Sue Wright, a Commonwealth Games squash gold medallist, has been appointed an Ambassador for the London 2012 Olympic Legacy Programme Sport Makers.
The only Ambassador who has established her sporting reputation in squash, Wright believes that her appointment is a significant coup for the sport which is currently preparing its bid to become part of the programme for the Olympic Games for the first time in 2020.
Phil Smith, Director of Sport at Sport England, commented: "We're delighted to have Sue as one of our ambassadors. Everyone who chooses to become a Sport Maker is invited to an informal event that aims to inspire them to make sport happen in their communities.
"Sue has shown she has the knowledge, passion and the experience to motivate others and to increase participation in sport."
Sport Makers is about making sport happen: Whether it's organising a game, assisting at a sporting event or helping to run a local club, Sport Makers gives people the skills to get others playing sport.
Sport Makers sign up at www.sportmakers.co.uk and book on to a local event. The events tell Sport Makers all they need to know about how to make sport happen. After the event, Sport Makers go off and make sport happen either informally or with the help of local or national sporting organisations. The programme aims to capitalise on the interest in sport in Britain in 2012 by creating 40,000 Sport Makers, all encouraging others to participate in sport.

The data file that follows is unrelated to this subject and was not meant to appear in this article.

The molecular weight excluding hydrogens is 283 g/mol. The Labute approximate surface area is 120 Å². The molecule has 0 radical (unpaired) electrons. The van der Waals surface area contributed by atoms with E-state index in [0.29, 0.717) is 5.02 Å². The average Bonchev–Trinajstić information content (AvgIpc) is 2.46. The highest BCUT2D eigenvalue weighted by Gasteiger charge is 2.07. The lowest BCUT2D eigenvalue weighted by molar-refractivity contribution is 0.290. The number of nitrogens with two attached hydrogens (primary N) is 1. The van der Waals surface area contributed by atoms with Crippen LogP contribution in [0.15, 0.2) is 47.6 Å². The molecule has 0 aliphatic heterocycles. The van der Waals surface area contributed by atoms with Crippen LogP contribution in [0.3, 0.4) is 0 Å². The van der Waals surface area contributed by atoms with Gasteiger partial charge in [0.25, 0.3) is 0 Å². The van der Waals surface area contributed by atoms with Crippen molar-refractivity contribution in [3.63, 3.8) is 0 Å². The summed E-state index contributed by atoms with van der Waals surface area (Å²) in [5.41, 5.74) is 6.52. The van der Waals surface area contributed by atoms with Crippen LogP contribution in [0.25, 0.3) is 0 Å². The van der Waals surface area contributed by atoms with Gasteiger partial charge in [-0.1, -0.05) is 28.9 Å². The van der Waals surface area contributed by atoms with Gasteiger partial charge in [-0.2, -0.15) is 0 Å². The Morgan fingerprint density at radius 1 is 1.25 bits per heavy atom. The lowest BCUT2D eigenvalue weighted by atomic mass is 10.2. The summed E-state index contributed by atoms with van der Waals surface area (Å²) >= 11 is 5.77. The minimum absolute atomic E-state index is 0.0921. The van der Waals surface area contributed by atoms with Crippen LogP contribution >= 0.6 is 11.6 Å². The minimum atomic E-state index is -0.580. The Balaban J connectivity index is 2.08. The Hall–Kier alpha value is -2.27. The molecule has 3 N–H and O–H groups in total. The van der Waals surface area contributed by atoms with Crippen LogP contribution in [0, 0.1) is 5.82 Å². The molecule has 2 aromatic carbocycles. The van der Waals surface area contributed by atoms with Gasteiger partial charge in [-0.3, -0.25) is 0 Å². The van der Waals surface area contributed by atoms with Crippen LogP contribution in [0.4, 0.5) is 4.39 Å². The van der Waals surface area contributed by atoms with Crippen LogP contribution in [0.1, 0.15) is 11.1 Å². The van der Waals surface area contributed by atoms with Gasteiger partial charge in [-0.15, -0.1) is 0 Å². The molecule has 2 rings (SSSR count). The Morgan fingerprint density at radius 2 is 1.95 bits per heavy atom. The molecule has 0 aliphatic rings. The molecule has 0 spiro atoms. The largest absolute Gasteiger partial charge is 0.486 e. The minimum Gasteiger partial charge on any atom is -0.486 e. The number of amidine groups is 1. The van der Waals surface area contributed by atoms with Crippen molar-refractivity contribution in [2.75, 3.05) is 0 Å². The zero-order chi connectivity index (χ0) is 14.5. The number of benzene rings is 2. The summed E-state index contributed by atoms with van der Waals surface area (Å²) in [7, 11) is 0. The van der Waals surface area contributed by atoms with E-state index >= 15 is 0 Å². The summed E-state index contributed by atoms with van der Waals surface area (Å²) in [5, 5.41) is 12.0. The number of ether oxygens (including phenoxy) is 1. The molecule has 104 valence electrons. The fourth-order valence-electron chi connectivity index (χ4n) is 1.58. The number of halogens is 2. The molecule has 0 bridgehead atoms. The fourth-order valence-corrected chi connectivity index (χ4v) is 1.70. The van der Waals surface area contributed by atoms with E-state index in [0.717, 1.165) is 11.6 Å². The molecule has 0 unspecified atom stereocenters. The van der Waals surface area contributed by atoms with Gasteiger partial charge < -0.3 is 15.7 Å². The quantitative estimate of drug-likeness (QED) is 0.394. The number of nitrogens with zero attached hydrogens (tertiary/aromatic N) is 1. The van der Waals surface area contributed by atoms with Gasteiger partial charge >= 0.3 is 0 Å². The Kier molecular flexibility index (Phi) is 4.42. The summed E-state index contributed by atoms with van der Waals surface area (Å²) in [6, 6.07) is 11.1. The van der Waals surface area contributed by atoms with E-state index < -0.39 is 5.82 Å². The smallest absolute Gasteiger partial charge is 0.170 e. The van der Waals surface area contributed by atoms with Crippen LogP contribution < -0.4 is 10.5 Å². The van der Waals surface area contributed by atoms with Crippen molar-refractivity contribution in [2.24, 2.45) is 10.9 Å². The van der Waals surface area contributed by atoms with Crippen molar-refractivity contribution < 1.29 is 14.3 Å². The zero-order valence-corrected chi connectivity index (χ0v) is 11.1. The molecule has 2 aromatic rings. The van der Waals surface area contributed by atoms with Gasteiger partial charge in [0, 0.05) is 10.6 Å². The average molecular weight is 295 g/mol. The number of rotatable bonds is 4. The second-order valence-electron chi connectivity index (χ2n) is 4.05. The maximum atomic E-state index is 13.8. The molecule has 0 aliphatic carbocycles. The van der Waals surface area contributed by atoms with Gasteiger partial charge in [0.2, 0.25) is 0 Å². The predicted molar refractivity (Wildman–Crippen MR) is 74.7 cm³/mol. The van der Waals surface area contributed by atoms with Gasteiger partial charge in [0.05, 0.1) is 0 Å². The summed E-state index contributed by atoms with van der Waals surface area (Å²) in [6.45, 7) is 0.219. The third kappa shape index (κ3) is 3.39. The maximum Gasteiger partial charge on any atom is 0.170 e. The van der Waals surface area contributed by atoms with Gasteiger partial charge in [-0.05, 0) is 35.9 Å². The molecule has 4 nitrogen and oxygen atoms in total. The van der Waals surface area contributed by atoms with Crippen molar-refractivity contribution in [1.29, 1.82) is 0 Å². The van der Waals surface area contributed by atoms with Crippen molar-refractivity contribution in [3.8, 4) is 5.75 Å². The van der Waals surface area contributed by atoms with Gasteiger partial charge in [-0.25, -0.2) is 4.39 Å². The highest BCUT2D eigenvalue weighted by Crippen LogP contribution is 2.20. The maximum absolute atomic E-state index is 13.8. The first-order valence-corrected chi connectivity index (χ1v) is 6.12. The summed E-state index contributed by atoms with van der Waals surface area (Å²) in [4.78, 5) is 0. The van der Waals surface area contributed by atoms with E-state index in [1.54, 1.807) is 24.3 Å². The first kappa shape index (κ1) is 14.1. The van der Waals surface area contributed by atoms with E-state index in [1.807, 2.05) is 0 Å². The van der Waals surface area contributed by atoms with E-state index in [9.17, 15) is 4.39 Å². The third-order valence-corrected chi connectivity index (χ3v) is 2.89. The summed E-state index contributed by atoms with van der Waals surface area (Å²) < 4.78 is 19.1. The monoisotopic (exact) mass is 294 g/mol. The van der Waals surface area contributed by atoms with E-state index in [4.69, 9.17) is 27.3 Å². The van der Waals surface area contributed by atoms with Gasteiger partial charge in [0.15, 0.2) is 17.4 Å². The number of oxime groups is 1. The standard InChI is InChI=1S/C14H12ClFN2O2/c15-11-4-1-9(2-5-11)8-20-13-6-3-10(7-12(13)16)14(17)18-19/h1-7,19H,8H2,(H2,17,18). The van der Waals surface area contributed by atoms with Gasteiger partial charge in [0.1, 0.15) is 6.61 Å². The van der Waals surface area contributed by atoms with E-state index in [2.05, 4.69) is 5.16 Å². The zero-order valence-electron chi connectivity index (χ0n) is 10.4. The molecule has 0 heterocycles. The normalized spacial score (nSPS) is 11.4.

"I am extremely proud and honoured to be an Ambassador for the London 2012 Olympic Legacy Programme Sport Makers," said Wright. "It is a fantastic programme, encouraging and inspiring people to get involved in sport at local level in a very informal way.
"Maybe organising a jog around the park with friends, a kick about with colleagues or throwing a frisbee with family on a regular basis is all it takes to become a Sport Maker and become part of the Olympic Legacy."
Sue Wright, originally from Kent, spent most of her playing career based in Thame in Oxfordshire before moving to nearby Long Crendon in Buckinghamshire. In a distinguished squash career, Sue celebrated a career-high world No3 ranking in 1998 - and later in the year partnered Cassie Jackman to gold in the Commonwealth Games women's doubles in Kuala Lumpur.
Sue went on to win 11 World Tour titles from 27 final appearances - including runner-up berths in the world-renowned British Open in 1991 and 2000. With more than 80 junior and senior caps to her name, Wright represented England as a senior international from 1989 to 2001 - leading the country to six European titles and to the World championship final in 1998. A British national championship finalist seven times, she won the country's premier domestic title on four occasions.
Wright is establishing a new career in sports media and was a commentator on the live coverage of the World Series Squash Finals at The Queen's Club in London last month on Sky TV, and also appears regularly on BBC Radio Oxford. Furthermore, she acted as MC at last year's British Grand Prix Squash Championship in Manchester.
"For me personally, it is not only exciting having the Olympics just around the corner and being part of its legacy, but, as a Commonwealth Games gold medallist, it thrills me even more to think that squash could potentially become part of the Olympic Games in 2020 - and what an amazing impact that would have on the sport," added Wright.
"It would be, without question, the pinnacle of the game and I am looking forward to our bid achieving success and squash gaining Olympic status."